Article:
TNR (Trap, Neuter, Release Program)
Altered in 2015: 485
Altered in 2016: 619
Altered in 2017: 408
Altered so far in 2018: 459
Since program start: 2,686
Several community cat populations live in rural Washington County and within the City of Blair. In early 2012, the Friends of the Jeanette Hunt Animal Shelter started working a program that manages the community cat populations using a Trap, Neuter, Release (TNR) methodology.
A well organized and community supported TNR program has proven in towns across the country to humanely manage community cat populations and provides education to the citizens. The Friends would like the City of Blair and residents of Washington County to join us by supporting our efforts.
What is the Friends process?
1) The community cat colony is identified by a TNR volunteer in partnership with an individual or business caregiver.
2) A TNR team member works with a location contact to prepare for the trapping day.
3) The TNR team traps cats and puts them in a secure location overnight.
4) The following morning the cats are taken to the vet, neutered/spayed and given additional health care if needed along with basic vaccinations.
5) Community cats get their ear tipped to indicate they have been cared for!
6) The following day the community cats are released back to the area they were trapped.
Trap and Kill DOES NOT Work.
Animal control agencies have been catching and killing cats for decades in a misguided attempt to reduce the number of community cats in a given area. Catch and kill attempts may temporarily reduce the number of community cats but two things happen: unsterilized survivors continue to breed, and other cats move into the now-available territory– this is known as the vacuum effect.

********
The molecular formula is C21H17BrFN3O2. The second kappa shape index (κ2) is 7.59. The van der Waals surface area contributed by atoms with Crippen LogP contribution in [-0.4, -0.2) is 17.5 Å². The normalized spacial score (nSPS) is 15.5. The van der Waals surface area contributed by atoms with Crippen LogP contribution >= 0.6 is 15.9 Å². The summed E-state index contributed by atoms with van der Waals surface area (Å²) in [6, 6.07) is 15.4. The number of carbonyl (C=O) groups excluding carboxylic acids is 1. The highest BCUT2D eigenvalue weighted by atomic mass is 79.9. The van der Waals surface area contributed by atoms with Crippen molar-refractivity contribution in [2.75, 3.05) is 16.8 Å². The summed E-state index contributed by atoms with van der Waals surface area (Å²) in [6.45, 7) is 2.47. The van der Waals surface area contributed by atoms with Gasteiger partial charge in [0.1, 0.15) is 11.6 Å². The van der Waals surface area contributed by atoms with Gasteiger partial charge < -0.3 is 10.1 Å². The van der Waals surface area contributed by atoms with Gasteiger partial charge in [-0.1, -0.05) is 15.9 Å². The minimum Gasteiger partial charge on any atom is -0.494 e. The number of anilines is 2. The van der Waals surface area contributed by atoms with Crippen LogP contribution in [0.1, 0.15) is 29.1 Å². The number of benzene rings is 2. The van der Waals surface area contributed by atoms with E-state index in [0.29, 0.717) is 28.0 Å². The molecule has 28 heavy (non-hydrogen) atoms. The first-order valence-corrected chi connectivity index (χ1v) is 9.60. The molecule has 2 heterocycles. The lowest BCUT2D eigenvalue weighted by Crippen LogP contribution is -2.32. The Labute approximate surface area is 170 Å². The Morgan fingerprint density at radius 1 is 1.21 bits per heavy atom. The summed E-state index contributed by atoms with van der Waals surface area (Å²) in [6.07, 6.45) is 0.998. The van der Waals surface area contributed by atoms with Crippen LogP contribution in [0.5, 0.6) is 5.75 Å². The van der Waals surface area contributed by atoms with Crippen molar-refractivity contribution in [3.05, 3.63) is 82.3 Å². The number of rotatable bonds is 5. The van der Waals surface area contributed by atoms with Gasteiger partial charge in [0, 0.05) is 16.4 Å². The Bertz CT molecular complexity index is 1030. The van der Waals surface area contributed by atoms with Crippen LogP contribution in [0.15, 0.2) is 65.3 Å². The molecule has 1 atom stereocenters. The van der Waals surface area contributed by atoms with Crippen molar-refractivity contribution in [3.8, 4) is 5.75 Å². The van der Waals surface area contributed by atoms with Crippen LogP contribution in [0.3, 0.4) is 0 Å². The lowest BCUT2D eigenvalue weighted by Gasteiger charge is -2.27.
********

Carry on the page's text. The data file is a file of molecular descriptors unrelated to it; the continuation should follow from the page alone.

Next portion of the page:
This endless trap and kill approach is a cruel cycle and is not supported by the general public–not to mention is a gross misuse of tax dollars.
Trap, Neuter and Release DOES Work!
A TNR program involves humanely trapping, spaying or neutering, vaccinating, and releasing community cats back to their outdoor homes. There are no more kittens; the population stabilizes, then gradually goes down. And the returned neutered cats’ lives are improved!
Behaviors and stresses associated with pregnancy and mating, such as yowling and fighting, stop. Not only does Trap, Neuter, Release make good sense it is a responsible, humane method of care for outdoor community cats.
There are several ways to support our program:
- Let us know if you are aware of where community cats are living
- Donate soft food for trapping or a bag of kernel cat food to help those caregivers who are working with us to help the cats during their healing period after surgery
- Make a donation so we can buy and build traps as well as build housing solutions for those areas where we have colonies living
Thank You to those businesses and organizations that are donating services and working with us to make our Trap, Neuter, Release program successful! Feline Friendz of Omaha, Nebraska Humane Society, Countryside Small Animal Clinic, Holstein Veterinary Clinic, Blair Small Animal Clinic, Thone Animal Clinic, private donors & businesses, and the Friends volunteers!